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eggs, cleavage and concentration


With the volume of sea-water and the concentration of sperm con stant, and with increasing numbers of eggs, a concentration was finally reached in which the rate of membrane formation, rate of cleavage, and total cleavage was considerably reduced.

In experiment 7/5 this injurious concentration was 1,084 eggs in 10 c.c. of sea-water in a Syracuse dish; 8,800 eggs in 7/8e; 9,120 eggs in 7/7e; 21,920 eggs in 7/13e; 38,400 eggs in 7/9e.

In a few experiments the injury was overcome in part by increasing the volume of sea-water 4 to 80 times; in most experiments the injury was not overcome in this manner. ( See 7/7B, 7/8B, 7/13c, 7/9B.) The decreased cleavage was due in part to insufficiency of sperm. The experiments to test this are in entire accord with those of Lillie. An increase of sperm increased cleavage 300 to 800 per cent. (See 7/8c, 7/9c, 7/13 D and E.) A decrease of sperm with low concentration of eggs did not affect the total cleavage. (See 7/13B.)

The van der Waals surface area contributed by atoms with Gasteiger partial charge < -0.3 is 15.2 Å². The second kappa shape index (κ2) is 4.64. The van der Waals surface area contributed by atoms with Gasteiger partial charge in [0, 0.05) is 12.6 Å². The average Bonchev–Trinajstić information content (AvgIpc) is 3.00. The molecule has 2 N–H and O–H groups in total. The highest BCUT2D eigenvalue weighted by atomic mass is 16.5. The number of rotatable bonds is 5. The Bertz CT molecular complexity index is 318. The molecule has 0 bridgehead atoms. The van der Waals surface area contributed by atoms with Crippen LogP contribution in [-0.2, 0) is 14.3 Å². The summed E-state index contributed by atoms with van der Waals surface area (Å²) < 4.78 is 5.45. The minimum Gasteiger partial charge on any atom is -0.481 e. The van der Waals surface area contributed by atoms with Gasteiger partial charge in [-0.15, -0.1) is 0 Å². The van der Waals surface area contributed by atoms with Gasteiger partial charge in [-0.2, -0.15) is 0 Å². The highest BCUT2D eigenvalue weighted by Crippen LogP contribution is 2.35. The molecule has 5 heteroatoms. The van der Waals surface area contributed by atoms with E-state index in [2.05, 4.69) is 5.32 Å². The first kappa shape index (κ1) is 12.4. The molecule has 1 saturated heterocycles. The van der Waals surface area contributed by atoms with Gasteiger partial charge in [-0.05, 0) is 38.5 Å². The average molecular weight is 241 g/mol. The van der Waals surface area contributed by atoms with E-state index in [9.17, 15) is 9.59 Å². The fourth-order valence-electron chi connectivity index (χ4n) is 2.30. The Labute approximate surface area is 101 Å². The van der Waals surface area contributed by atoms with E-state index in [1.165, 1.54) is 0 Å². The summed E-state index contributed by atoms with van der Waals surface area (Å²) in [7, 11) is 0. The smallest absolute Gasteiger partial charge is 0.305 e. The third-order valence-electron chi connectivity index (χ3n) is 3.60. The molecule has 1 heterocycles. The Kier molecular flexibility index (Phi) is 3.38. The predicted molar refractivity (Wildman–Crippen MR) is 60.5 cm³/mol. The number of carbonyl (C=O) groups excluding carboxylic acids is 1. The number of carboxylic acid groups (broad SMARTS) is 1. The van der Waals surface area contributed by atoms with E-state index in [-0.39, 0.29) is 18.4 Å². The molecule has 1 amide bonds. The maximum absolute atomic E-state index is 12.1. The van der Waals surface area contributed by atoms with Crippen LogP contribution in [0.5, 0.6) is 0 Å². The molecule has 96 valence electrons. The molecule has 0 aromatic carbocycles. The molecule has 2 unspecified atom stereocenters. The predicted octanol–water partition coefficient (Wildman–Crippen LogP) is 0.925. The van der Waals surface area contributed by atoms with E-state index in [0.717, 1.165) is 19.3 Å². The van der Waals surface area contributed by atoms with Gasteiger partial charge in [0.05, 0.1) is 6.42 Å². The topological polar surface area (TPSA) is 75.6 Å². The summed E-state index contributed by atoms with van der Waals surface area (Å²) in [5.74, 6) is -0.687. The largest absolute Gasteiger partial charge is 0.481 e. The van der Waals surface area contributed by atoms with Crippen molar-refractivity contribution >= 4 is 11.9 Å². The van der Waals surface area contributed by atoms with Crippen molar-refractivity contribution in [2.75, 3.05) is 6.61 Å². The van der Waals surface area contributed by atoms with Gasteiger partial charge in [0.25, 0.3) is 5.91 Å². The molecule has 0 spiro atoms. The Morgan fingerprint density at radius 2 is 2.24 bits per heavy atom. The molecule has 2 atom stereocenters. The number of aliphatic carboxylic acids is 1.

The lowered cleavage in high concentration of eggs was largely due to asphyxiation; this was evident in the experiments in which the high concentrations of eggs were gently shaken and the cleavage jumped from 0 or 1 per oent to 80 per cent. In other experiments when a few drops of highly concentrated suspension were removed to 10 c.c. of sea water, almost maximal cleavage occurred 15, 30, and 45 minutes after fertilization. ( See 7/14, B, c, D.) In Toxopneustes, therefore, optimum results were obtained when the egg concentration was below 8,000 in 10 c.c. of sea-water in a Syracuse dish and when fertilized by 1 drop of standard 0.05 per cent sperm suspension. In actual experimentation about one-tenth of this concentration of eggs was used, and in all experiments the sea-water was doubly filtered and stored in large quantities, to insure greater uniformity and to guard against evaporation.